For many Tea Party-backed lawmakers, that may not be enough. They've said they want to see at least $61 billion in cuts, a number from the original House bill. About $10 billion in spending already has been cut in temporary funding measures.
Avoiding a Government Shutdown: Time Running Out?
If a deal to fund the government cannot be reached, at least 800,000 federal employees are expected to be furloughed, the same as during the 1995 government shutdown. But unlike then, it's unclear whether they would receive back pay for the lost time.
Troops and other agency staff that are considered "essential" and kept on duty during a shutdown will not receive paychecks until Congress makes a deal.
Members of Congress, however, will continue to be paid. Every lawmaker must decide which of their employees is considered essential and should be kept on staff while the government is shut.
Current funding expires at midnight on Friday night and a House bill needs to be presented 48 hours before it is brought to the floor for a vote.
Democrats blame Boehner for caving in to "rambunctious" freshman Republicans and Tea Party pressure.
In an interview with ABC News' George Stephanopoulos Wednesday, Boehner said he is in full agreement with conservative Republicans affiliated with the Tea Party.
"What they want is they want us to cut spending," Boehner said. "They want us to deal with this crushing debt that's going to crush the future for our kids and grandkids. There's no daylight there" -- between Boehner's position and the Tea Party's position.
The Office of Management and Budget has ramped up its planning ahead of the looming deadline. It advised agency chiefs of staff and deputy secretaries and recommended that they begin to notify their employees about their shutdown plans. Agencies also will begin to brief various stakeholders -- including contractors, federal employee unions, state and local governments, grantees -- about their shutdown plans.
The last government shutdown happened in 1996 under President Bill Clinton.
Under federal laws, essential staff still have to report to work, but all nonessential staff will be furloughed without pay. Furloughed staff are not allowed to work as unpaid volunteers to the government, enter their offices, use their work BlackBerries or computers, and access their work email.
Each agency is responsible for identifying its essential staff. Federal employees who are "necessary to protect life and property" and are needed to perform an "orderly shutdown of emergency operations" are considered "essential." That includes most national intelligence staff, military personnel, air traffic controllers, law enforcement, emergency and disaster personnel, the Transportation Security Administration, Coast Guard and similar staff.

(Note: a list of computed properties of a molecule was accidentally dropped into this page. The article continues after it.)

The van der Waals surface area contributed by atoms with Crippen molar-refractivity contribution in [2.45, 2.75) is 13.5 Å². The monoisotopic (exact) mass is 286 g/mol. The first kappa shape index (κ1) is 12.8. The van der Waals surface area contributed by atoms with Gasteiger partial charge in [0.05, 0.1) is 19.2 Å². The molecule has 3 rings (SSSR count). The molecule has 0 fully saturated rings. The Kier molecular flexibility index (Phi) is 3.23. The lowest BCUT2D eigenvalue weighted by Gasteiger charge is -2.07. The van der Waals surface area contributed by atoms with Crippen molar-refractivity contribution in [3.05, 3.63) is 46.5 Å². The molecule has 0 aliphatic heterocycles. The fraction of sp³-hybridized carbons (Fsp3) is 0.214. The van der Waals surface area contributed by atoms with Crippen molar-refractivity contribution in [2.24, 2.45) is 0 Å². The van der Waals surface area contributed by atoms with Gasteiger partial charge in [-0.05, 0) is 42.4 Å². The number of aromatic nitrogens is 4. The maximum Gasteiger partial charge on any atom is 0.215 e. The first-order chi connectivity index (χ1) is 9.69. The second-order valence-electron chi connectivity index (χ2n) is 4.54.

During the last full five-day shutdown in 1995, an estimated 800,000 federal employees were furloughed, according to the Congressional Research Service. A smaller figure, 284,000, were furloughed in the partial 21-day shutdown that followed soon after.
Amid contractors, who are unlikely to receive back pay, more than 20 percent were negatively impacted by the last funding lapse.
A much larger number likely will be affected this time because of the size and scope of the federal government.
Washington, D.C. Mayor Vince Gray said Tuesday that because D.C.'s federal subsidy would be affected, trash collection and pothole repair in the city could be threatened during a shutdown.
The ripple effects of a shutdown will be felt outside of the nation's capital as well. The U.S. Postal Service will operate as normal, since it is self-funded. Social Security, veterans and Medicare checks would continue to be disbursed, although there could be a delay in services for new registrants and those who have filed a change of address form.
Many Americans may have to hold off on their travel plans. Museums and national parks will close, as will the national zoo, and passport applications will be delayed.
Some government inspection services, such as for meat, may be delayed as will some clinical trials administered by the National Institute of Health.
The uncertainty also could roil stock markets, rattle consumer confidence and hurt tourism, with the severity depending on how long a shutdown lasts.
The average federal government worker makes $1,404 weekly, according to the latest U.S. Bureau of Labor Statistics figures. If 800,000 of them are furloughed and don't get a paycheck during a government shutdown, it zaps about $1.1 billion out of the economy in direct employee compensation each week.
ABC News' Sunlen Miller, Jonathan Karl, Jake Tapper, Matt Jaffe and Dan Arnall contributed to this report.